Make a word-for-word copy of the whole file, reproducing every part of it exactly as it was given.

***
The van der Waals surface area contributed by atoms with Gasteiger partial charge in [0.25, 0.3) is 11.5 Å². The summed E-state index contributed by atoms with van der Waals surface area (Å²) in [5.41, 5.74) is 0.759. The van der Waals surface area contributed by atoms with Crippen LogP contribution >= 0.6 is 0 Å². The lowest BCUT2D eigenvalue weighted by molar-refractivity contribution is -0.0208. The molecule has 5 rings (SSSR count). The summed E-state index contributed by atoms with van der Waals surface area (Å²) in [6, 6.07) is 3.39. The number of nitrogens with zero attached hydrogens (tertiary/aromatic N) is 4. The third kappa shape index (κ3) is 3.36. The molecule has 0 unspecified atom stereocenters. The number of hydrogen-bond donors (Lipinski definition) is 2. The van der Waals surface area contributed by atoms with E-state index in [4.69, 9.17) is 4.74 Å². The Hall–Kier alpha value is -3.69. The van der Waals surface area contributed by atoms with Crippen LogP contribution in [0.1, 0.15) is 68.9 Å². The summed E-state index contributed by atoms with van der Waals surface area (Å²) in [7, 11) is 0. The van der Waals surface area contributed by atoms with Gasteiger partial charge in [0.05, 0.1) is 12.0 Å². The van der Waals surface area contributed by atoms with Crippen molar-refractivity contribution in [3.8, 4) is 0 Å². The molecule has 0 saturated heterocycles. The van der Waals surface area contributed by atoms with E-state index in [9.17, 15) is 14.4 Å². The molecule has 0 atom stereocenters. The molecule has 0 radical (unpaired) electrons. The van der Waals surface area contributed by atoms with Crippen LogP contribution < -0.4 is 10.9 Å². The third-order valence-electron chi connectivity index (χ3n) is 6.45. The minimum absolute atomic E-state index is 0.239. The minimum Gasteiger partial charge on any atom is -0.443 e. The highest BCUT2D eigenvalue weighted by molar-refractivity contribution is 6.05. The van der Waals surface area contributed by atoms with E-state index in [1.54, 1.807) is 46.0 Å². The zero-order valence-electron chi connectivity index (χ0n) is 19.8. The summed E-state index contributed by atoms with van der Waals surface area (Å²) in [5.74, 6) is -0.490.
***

The van der Waals surface area contributed by atoms with Gasteiger partial charge in [0.25, 0.3) is 11.5 Å². The summed E-state index contributed by atoms with van der Waals surface area (Å²) in [5.41, 5.74) is 0.759. The van der Waals surface area contributed by atoms with Crippen LogP contribution >= 0.6 is 0 Å². The lowest BCUT2D eigenvalue weighted by molar-refractivity contribution is -0.0208. The molecule has 5 rings (SSSR count). The summed E-state index contributed by atoms with van der Waals surface area (Å²) in [6, 6.07) is 3.39. The number of nitrogens with zero attached hydrogens (tertiary/aromatic N) is 4. The third kappa shape index (κ3) is 3.36. The molecule has 0 unspecified atom stereocenters. The number of hydrogen-bond donors (Lipinski definition) is 2. The van der Waals surface area contributed by atoms with E-state index in [4.69, 9.17) is 4.74 Å². The Hall–Kier alpha value is -3.69. The van der Waals surface area contributed by atoms with Crippen LogP contribution in [0.1, 0.15) is 68.9 Å². The summed E-state index contributed by atoms with van der Waals surface area (Å²) in [7, 11) is 0. The van der Waals surface area contributed by atoms with Gasteiger partial charge in [0.05, 0.1) is 12.0 Å². The van der Waals surface area contributed by atoms with Crippen molar-refractivity contribution in [3.8, 4) is 0 Å². The molecule has 0 saturated heterocycles. The van der Waals surface area contributed by atoms with E-state index in [9.17, 15) is 14.4 Å². The molecule has 0 atom stereocenters. The molecule has 0 radical (unpaired) electrons. The van der Waals surface area contributed by atoms with Crippen LogP contribution < -0.4 is 10.9 Å². The third-order valence-electron chi connectivity index (χ3n) is 6.45. The minimum absolute atomic E-state index is 0.239. The minimum Gasteiger partial charge on any atom is -0.443 e. The highest BCUT2D eigenvalue weighted by molar-refractivity contribution is 6.05. The van der Waals surface area contributed by atoms with E-state index in [1.54, 1.807) is 46.0 Å². The zero-order valence-electron chi connectivity index (χ0n) is 19.8. The summed E-state index contributed by atoms with van der Waals surface area (Å²) in [5.74, 6) is -0.490.